MEPs block resolution to veto health claims

By Nathan Gray

- Last updated on GMT

The list of 222 approved health claims is now expected to be given the green light by the full European Parliament next week.
The list of 222 approved health claims is now expected to be given the green light by the full European Parliament next week.

Related tags: Health claims, European union

The European Parliament’s Public Health and Food Safety Committee (ENVI) has today voted to block the proposed veto to the Article 13 health claims register.

The MEPs rejection of the proposal is expected to pave the way for the full 736-member European Parliament to give the list of 222 health claims related to foods the green light next week.

Pro-adoption advocates had argued that approval of the Article 13 health claims list would help harmonise the use of scientifically substantiated claims on foods across the EU and create a more equitable market in which food makers can compete and innovate.

The ENVI committee ballot took place early this morning, with the proposal to block the health claims list passing into law defeated by a majority of 15 votes – with 22 in favour of the veto, 37 against, and one abstention.

In a committee debate yesterday, several MEPs expressed support for the legislation, but noted concern over the administrative burden and approval processes. However, in this morning’s poll, the motion to veto the register was defeated.

Lisa McCooey, director of communications of the pan-European trade group, FoodDrinkEurope (FDE), expressed delight on behalf of industry that the veto was overturned.

“This marks a positive step in the final adoption of the list of approved EU-wide health claims for food operators to use across the EU market, providing legal certainty and a level playing field on which food manufacturers can compete to innovate their products in line with consumer needs," ​she told

Mixed debate

In the Committee debate, yesterday, the European People’s Party (EPP), the biggest group, had still not declared their position but this morning announced they would be supporting the blocking resolution.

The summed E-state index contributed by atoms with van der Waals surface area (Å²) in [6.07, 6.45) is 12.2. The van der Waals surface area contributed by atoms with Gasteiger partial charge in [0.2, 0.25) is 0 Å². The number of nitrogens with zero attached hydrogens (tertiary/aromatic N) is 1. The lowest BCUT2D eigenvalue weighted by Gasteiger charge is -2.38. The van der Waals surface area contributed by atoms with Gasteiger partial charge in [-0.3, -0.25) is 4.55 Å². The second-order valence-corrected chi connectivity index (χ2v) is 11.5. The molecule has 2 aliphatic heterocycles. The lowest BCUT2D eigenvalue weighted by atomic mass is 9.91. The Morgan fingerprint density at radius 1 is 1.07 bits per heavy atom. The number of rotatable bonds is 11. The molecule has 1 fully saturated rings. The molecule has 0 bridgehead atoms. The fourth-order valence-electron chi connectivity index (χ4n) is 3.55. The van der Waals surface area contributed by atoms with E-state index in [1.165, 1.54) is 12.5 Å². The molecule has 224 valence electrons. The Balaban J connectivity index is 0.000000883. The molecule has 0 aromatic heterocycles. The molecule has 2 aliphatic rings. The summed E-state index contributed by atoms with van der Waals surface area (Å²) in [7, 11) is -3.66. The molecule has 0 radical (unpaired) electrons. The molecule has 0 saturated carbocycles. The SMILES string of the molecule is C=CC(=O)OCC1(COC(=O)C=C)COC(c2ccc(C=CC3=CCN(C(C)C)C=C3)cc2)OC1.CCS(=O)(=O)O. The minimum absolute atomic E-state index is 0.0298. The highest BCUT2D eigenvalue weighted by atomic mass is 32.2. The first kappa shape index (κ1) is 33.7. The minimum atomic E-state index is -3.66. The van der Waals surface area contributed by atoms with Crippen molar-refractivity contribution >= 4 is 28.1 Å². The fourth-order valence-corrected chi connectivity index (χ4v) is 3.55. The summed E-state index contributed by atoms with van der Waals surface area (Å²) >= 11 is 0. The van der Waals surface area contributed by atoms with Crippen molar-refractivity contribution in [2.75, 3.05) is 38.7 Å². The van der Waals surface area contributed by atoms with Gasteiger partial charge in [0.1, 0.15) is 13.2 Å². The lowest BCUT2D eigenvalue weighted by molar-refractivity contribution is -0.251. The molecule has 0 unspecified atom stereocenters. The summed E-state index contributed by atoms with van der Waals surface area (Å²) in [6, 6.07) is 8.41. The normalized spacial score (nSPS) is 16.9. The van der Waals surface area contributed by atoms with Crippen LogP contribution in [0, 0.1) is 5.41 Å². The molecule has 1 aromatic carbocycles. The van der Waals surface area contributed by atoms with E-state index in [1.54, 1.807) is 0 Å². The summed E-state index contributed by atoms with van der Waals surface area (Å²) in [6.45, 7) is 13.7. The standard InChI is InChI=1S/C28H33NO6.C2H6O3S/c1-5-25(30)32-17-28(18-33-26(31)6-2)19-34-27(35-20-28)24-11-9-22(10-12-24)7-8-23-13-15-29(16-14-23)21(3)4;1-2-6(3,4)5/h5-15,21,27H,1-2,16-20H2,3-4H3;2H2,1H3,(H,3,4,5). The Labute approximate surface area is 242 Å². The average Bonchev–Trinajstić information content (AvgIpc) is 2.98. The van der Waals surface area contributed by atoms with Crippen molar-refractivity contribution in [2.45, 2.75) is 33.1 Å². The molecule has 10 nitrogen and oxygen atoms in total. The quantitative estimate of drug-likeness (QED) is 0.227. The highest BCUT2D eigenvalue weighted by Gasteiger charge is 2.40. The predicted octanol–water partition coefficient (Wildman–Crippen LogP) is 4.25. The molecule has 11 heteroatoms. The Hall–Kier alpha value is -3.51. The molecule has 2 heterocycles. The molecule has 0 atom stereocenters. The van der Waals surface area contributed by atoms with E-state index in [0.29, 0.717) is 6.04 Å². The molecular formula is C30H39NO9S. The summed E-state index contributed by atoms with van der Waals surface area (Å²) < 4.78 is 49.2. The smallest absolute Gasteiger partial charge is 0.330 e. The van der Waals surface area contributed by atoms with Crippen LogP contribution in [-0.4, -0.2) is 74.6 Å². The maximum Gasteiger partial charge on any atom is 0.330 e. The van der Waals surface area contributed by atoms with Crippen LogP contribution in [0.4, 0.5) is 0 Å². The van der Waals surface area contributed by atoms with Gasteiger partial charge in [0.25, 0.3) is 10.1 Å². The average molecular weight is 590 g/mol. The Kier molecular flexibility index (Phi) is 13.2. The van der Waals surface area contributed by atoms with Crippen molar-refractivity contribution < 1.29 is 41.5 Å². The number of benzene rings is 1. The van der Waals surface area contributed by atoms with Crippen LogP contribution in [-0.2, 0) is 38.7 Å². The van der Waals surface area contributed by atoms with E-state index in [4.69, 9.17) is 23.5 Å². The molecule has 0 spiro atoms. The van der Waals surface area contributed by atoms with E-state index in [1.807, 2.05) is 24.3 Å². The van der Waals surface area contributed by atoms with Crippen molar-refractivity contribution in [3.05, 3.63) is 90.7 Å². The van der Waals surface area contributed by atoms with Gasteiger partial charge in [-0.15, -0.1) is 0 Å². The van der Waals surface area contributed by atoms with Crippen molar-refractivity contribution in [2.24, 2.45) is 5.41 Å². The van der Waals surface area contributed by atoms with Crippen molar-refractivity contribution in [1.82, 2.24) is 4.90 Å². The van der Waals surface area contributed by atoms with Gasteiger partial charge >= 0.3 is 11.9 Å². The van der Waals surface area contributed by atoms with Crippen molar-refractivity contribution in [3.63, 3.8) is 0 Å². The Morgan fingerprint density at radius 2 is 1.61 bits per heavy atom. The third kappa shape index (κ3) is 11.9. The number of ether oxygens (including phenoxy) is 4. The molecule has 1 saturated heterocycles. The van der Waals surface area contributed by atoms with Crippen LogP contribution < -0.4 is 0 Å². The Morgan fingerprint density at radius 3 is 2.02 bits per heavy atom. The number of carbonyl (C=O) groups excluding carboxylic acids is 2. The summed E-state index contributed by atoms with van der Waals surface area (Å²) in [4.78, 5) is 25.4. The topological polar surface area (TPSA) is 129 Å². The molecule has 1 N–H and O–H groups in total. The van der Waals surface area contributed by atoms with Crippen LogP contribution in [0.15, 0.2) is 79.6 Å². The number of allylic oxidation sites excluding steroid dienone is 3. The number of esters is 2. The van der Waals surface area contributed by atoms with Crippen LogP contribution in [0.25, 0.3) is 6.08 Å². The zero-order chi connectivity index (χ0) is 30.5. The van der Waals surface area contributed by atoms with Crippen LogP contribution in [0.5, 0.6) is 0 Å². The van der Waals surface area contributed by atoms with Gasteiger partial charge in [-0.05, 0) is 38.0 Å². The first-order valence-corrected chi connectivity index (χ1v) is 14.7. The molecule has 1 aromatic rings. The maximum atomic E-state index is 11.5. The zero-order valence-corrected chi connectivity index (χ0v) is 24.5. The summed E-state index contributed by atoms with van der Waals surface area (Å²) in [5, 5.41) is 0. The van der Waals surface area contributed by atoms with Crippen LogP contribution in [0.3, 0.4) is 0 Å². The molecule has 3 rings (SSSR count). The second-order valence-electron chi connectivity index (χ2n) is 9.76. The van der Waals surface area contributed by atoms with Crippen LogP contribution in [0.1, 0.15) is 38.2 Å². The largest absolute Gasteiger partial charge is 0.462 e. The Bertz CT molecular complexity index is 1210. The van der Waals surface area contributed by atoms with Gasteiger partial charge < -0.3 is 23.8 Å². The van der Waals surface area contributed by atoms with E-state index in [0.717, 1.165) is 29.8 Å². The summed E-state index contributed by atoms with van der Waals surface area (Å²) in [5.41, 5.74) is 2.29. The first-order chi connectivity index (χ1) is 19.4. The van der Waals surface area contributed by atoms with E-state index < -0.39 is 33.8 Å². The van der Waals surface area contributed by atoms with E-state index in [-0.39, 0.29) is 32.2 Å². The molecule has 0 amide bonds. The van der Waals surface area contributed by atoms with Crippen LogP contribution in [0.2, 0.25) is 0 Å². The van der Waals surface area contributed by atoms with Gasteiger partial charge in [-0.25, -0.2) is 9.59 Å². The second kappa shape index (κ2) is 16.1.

EPP speaker Renate Sommer emphasised the decision to vote in favour of the veto was not directed against the European Food Safety Authority (EFSA) but instead was signalling its criticism of the way the European Commission had implemented the 2006 regulation.

Related topics: Regulation & Policy, Suppliers

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Provexis' viewpoint

Posted by Stephen Moon,

As the first company to be awarded a positive opinion under article 13.5 for its heart health ingredient Fruitflow, Provexis is delighted to hear that the Article 13 claims will not be vetoed and are expected to be adopted by the European Commission in the near future.

The resolution is an example of how EFSA rulings continue to ignite debate within the industry, with some parties claiming that the rigid framework is stifling innovation. However, Provexis believes that the rigorous scientific evaluation that EFSA demands is a force for good and ultimately enables the consumer to know that on-pack product claims are valid and scientifically substantiated.

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No legal certainty

Posted by Dr Mark J. Tallon, PhD,

I think these comments are reflective of a misunderstanding of the current health claims draft list. A number of claims are clearly misleading i.e. creatine and it’s COU, due to the opinion not reflecting the totality of evidence. This is not good for industry or the consumer. It will also be intersting to see if such poorly assessed claims are challenged in the courts..

There will no doubt be supporters of the list and this will be greater in the food industry where many products are not only about the delivery of a health benefit based also about taste.

The food supplement market is positioned on claims and ingredients that extend beyond vitamins and minerals. As such the food supplement market will be significantly impacted by implementation of the draft in its current format.

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